Firms will look for cost-effective ways to manage research production and operations, such as by outsourcing
Research operations would be under pressure to streamline pain points in internal processes and drive client engagement. They also need to ensure compliance in reporting related to MiFID II, which has become further complicated due to the increasing number of client touch points and complex fee structures.
3. Ability to provide effective corporate access will decide Institutional Investor (II) rankings
In volatile markets, investors look for opportunities to meet with company management teams and participate in industry conferences, seeking new information and updates to adjust their investment theses. 2023 is likely to require more of this as companies adjust their strategies, plans and estimates amid a high-inflation and high-interest-rate environment, easing supply-chain issues, China opening up and an ever-evolving geopolitical backdrop.
We expect sell-side research houses to invest in enhancing their corporate access capabilities and event offerings. As pandemic-related fears recede, in-person meetings and conferences have also returned to pre-pandemic levels. Moreover, as investment banking deal volumes slow, sell-side research firms would look for ways to grow engagement with corporates and the buy side.
Expect more conferences and events, with much more investor participation and interest
4. Breadth of coverage to increase as reports become shorter and are published more frequently
As economic and market volatility remains high and sectors come into and go out of favour quickly, firms are expected to increase the breadth of sectors and stocks that are covered. For example, tech valuations have been under pressure recently, and investors are rotating towards other sectors such as energy and retail to find better returns. The increasing number of economic, financial, market, geopolitical and industry events since 2020 has also led to more frequent report updates, although the average size of report has reduced. Real-time analysis and expert opinion are favoured by investors and would drive the trend in 2023.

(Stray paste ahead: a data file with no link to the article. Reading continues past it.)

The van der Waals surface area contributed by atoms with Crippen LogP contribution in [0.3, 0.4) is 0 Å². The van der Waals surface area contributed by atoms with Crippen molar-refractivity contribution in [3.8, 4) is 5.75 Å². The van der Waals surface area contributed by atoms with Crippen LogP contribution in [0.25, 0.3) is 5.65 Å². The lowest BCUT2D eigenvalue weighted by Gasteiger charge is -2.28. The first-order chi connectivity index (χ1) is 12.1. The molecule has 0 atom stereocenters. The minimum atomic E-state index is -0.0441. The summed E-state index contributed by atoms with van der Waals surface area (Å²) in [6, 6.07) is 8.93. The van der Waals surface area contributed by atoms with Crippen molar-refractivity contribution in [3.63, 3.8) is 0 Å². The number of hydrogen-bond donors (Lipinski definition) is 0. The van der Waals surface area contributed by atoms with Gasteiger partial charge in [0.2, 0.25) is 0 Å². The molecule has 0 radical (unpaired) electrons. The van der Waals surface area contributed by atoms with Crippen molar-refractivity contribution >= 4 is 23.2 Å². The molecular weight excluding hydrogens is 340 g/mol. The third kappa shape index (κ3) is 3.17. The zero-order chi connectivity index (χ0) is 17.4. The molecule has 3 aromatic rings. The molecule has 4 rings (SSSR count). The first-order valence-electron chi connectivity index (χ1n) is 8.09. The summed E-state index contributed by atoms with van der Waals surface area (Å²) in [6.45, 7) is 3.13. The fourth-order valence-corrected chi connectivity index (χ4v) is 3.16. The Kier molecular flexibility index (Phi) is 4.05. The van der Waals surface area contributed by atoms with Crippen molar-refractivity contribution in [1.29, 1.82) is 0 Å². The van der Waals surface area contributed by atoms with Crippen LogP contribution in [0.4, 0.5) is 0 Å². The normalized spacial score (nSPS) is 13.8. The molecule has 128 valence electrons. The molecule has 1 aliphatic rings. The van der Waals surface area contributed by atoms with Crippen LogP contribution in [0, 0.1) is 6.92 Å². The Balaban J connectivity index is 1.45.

Firms would invest in global publishing teams to support quick research dissemination
We also see growing coverage of small/mid-cap stocks at sell-side banks and independent research firms as corporates look to attract investors to their stocks through regular publications.
5. Innovation in research publishing and consumption to continue
The increase in information available and an inadvertently reduced attention span have forced research houses to look for innovative ways to connect and engage with their clients. The advent of technology has helped push both the supply and demand sides of this. Sell-side research firms are increasingly using technology to package and disseminate research.
Gone are the days of waiting for the morning newsletter; the time for podcasts has arrived
Pioneers are using infographics, podcasts, short videos, flash notes, push notifications and other ways to get clients’ attention. We expect an increasing number of firms to use such favourable tactics and innovate further.
6. Credit research – a key area of focus for the sell side as new issuance and investor demand recover in 2023